Why don’t you just quit?
“WHY DON’T YOU JUST QUIT?” is a critical virtual reality game. The main character is Samantha, a young addict on the way to a job interview. The aim of the design is to create an uncomfortable physical, mental, and emotional situation for the player exploring different strategies and mechanics only possible in virtual reality. The objective of the game is to get “yourself” to the job interview, but the system will make it increasingly difficult and none of the players will succeed to reach their goal either because they will not be capable of coping with the physical discomfort.
Why is this project important?
This project has the intention of creating awareness for the difficulties many live in trying to overcome addiction. Several studies acknowledge the negative effects of stigma on people suffering with substance use disorders (Room 2005). The general public holds stereotyped and negative views, considering persons who use drugs as lacking self-discipline (Jones et al. 2010) and as “dirty” (Sloan 2012, 407). Cano et al. have found less negative attitudes among those people who currently, or in the past, had lived, worked or been friends with someone with a history of substance use disorders, compared to those who did not.
A society that discriminates, stigmatizes and excludes, imposes negative consequences for sustaining the recovery process of her citizens.
Addressing structural barriers as well as personal exclusions and stigmatization are essential to maximize the likelihood of long-term recovery (David et al. 2019). It’s often that the community hinders a successful reintegration of a person in recovery of this kind of situations. Therefore, attention should be paid to changing the attitudes and related actions in the community.
Our project is a critical design in nature: a game that cannot be won. We attempt to create a space for reflection and understanding and motivate our approach to other’s lives with a stronger sense of empathy. We propose an interactive experience that anyone will hardly want to repeat.
Achieving strong emotional responses
As the player puts on the headset they will be in a dark subway platform with people passing by looking at them and an open wagon door about some meters away.
To walk, they must press the navigation pads up repeatedly and the walking pace is slow and difficult.
The image is grainy and swaying.
The people passing by are of no help at all.
While standing straight, there is a very overwhelming peeping sound heard through the headphones. This will feel better if the player drinks, smokes or uses heroin.
The player can reach a box containing cigarettes (3), a small bottle of rum, and some heroine.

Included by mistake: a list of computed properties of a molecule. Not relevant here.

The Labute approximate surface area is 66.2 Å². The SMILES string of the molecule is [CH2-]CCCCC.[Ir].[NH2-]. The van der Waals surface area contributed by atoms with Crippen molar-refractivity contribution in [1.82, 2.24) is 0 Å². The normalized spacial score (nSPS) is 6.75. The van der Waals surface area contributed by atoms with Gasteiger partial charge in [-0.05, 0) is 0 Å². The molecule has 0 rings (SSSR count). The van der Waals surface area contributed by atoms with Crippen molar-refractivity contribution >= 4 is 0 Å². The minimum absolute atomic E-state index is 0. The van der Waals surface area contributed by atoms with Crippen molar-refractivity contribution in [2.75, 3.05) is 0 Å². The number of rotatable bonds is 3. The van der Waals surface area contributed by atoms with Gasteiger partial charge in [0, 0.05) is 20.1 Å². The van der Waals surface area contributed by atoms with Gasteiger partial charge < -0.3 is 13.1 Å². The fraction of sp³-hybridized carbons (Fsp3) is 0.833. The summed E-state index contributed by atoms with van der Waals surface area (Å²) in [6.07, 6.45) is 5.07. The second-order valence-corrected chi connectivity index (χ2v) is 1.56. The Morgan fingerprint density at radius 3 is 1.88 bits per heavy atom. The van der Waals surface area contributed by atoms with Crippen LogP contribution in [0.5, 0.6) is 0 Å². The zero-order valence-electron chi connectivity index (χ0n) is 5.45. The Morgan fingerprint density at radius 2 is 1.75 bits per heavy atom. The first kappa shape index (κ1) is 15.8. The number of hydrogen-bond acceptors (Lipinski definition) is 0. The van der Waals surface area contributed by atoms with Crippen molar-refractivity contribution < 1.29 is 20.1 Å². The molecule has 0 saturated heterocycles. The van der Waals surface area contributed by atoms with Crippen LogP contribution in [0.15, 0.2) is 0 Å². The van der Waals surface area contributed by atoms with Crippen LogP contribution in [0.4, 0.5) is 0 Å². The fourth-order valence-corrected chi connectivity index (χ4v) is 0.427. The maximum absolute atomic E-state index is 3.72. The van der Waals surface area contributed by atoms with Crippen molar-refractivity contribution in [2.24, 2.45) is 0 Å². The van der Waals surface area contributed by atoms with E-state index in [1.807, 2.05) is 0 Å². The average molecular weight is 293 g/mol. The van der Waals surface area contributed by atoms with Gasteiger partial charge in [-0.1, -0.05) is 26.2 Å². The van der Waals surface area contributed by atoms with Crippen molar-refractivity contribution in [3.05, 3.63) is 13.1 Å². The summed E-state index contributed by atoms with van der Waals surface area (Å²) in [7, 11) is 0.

If the player smokes a cigarette or drinks the alcohol, the swaying and the grainy image will stop for a while and the image will be sharper, but all of these symptoms will soon come back with a revenge.
If the player decides to use the heroin, the senses get overwhelmed and then everything goes white and the player dies.
A winning state is not possible. It will always be too difficult to reach the door. Most actions will result in giving up by using the heroin.
Eventually, Samantha will just be overwhelmed with a feeling of meaninglessness. She will just not make it in time.
“WHY DON’T YOU JUST QUIT?” was developed completely in Unreal Engine 4. The subway environment was designed and modeled in 3D with some free license assets as well as with new items created that were needed to evoke the specific feelings of loneliness and emptiness in the user.
The programming was done with the visual scripting of Unreal Engine, Blueprints. This includes the walking and turning human figures, the ability to grab, drop and use objects, the movement of the player with the navigation pad, and the symptoms that withdrawals can cause.
I participated as a UX designer, during the definition and development phases. In the definition phase, we decided as a team the relation between the symptoms and the effects, how the players should be affected through the gameplay, and the aesthetic of the environment. During the development phase I worked with the 3D design in UnReal Engine, creating the world, applying textures and 3D models for the environment’s final look and feel as well as the edition of the subway background sounds.
Gothenburg Startup Hack
This project was developed during Gothenburg’s Startup hack 2019. Our team had 6 members (4 programmers and 2 designers). During this event we worked 10 hours continuously in order to achieve finalized product. Afterwards some people tried our design but we found some reticence from users as it seemed “too dizzying” or a “bit scary”.
Cano I, Best D, Hamilton P, Sloan J, Beckwith M, Phillips L. in prepar- ation. Overcoming stigma as a social problem: Health and social sci- ence students’ social distance from offenders and substance users active, in desistance or in recovery, Social Science and Medicine (in preparation).
David Best & Charlotte Colman (2019) Let’s celebrate recovery. Inclusive Cities working together to support social cohesion, Addiction Research & Theory, 27:1, 55-64
Jones R, Simonson P, Singleton N. 2010. Getting serious about stigma: the problem with stigmatizing drug users. London: UK Drug Policy Commission.
Room R. 2005. Stigma, social inequality and alcohol and drug use. Drug Alcohol Rev. 24:143–155.
Sloan J. 2012. ‘You Can See Your Face in My Floor’: examining the function of cleanliness in an adult male prison. Howard J Crim Just. 51(4):400–410.